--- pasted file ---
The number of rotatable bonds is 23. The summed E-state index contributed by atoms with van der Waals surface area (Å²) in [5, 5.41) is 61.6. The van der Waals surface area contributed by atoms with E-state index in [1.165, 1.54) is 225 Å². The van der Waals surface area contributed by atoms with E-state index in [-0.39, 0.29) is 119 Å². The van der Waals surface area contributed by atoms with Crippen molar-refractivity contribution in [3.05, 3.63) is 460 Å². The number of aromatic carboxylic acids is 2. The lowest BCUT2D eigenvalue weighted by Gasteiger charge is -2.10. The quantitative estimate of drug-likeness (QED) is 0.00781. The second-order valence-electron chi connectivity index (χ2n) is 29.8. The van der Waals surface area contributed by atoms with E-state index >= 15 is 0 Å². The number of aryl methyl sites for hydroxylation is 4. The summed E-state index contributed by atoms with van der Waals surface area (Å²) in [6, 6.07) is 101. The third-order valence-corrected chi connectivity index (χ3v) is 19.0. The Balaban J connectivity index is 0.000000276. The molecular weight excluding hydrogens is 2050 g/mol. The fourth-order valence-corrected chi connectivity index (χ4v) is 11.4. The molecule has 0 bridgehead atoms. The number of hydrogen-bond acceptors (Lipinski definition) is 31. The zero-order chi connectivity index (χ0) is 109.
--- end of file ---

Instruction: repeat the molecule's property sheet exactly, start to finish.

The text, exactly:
The number of rotatable bonds is 23. The summed E-state index contributed by atoms with van der Waals surface area (Å²) in [5, 5.41) is 61.6. The van der Waals surface area contributed by atoms with E-state index in [1.165, 1.54) is 225 Å². The van der Waals surface area contributed by atoms with E-state index in [-0.39, 0.29) is 119 Å². The van der Waals surface area contributed by atoms with Crippen molar-refractivity contribution in [3.05, 3.63) is 460 Å². The number of aromatic carboxylic acids is 2. The lowest BCUT2D eigenvalue weighted by Gasteiger charge is -2.10. The quantitative estimate of drug-likeness (QED) is 0.00781. The second-order valence-electron chi connectivity index (χ2n) is 29.8. The van der Waals surface area contributed by atoms with E-state index >= 15 is 0 Å². The number of aryl methyl sites for hydroxylation is 4. The summed E-state index contributed by atoms with van der Waals surface area (Å²) in [6, 6.07) is 101. The third-order valence-corrected chi connectivity index (χ3v) is 19.0. The Balaban J connectivity index is 0.000000276. The molecular weight excluding hydrogens is 2050 g/mol. The fourth-order valence-corrected chi connectivity index (χ4v) is 11.4. The molecule has 0 bridgehead atoms. The number of hydrogen-bond acceptors (Lipinski definition) is 31. The zero-order chi connectivity index (χ0) is 109.